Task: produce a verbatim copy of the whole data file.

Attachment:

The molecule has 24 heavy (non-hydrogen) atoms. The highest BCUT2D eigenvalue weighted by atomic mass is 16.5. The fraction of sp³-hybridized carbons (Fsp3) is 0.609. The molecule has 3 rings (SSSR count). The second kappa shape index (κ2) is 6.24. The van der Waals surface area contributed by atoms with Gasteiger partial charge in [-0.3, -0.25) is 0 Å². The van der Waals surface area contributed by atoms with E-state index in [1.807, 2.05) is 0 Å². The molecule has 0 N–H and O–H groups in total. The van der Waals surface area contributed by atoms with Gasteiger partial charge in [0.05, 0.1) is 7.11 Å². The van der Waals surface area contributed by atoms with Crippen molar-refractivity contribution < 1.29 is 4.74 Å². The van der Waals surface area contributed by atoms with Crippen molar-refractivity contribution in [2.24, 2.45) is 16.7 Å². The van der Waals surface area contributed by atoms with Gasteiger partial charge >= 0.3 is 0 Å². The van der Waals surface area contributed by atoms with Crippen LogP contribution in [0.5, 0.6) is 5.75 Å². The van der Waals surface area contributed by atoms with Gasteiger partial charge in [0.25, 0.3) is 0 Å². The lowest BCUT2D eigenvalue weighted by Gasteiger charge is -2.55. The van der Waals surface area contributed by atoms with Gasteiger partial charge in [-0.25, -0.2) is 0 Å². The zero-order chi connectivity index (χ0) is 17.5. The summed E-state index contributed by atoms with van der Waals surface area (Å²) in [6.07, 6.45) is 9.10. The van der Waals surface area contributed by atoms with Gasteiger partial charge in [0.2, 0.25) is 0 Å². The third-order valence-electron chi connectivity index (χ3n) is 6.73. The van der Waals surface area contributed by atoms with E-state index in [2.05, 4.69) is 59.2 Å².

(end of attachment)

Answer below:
The molecule has 24 heavy (non-hydrogen) atoms. The highest BCUT2D eigenvalue weighted by atomic mass is 16.5. The fraction of sp³-hybridized carbons (Fsp3) is 0.609. The molecule has 3 rings (SSSR count). The second kappa shape index (κ2) is 6.24. The van der Waals surface area contributed by atoms with Gasteiger partial charge in [-0.3, -0.25) is 0 Å². The van der Waals surface area contributed by atoms with E-state index in [1.807, 2.05) is 0 Å². The molecule has 0 N–H and O–H groups in total. The van der Waals surface area contributed by atoms with Gasteiger partial charge in [0.05, 0.1) is 7.11 Å². The van der Waals surface area contributed by atoms with Crippen molar-refractivity contribution < 1.29 is 4.74 Å². The van der Waals surface area contributed by atoms with Crippen molar-refractivity contribution in [2.24, 2.45) is 16.7 Å². The van der Waals surface area contributed by atoms with Gasteiger partial charge >= 0.3 is 0 Å². The van der Waals surface area contributed by atoms with Crippen LogP contribution in [0.5, 0.6) is 5.75 Å². The van der Waals surface area contributed by atoms with Gasteiger partial charge in [0.25, 0.3) is 0 Å². The lowest BCUT2D eigenvalue weighted by Gasteiger charge is -2.55. The van der Waals surface area contributed by atoms with Gasteiger partial charge in [-0.25, -0.2) is 0 Å². The zero-order chi connectivity index (χ0) is 17.5. The summed E-state index contributed by atoms with van der Waals surface area (Å²) in [6.07, 6.45) is 9.10. The van der Waals surface area contributed by atoms with Gasteiger partial charge in [0.2, 0.25) is 0 Å². The third-order valence-electron chi connectivity index (χ3n) is 6.73. The van der Waals surface area contributed by atoms with E-state index in [2.05, 4.69) is 59.2 Å².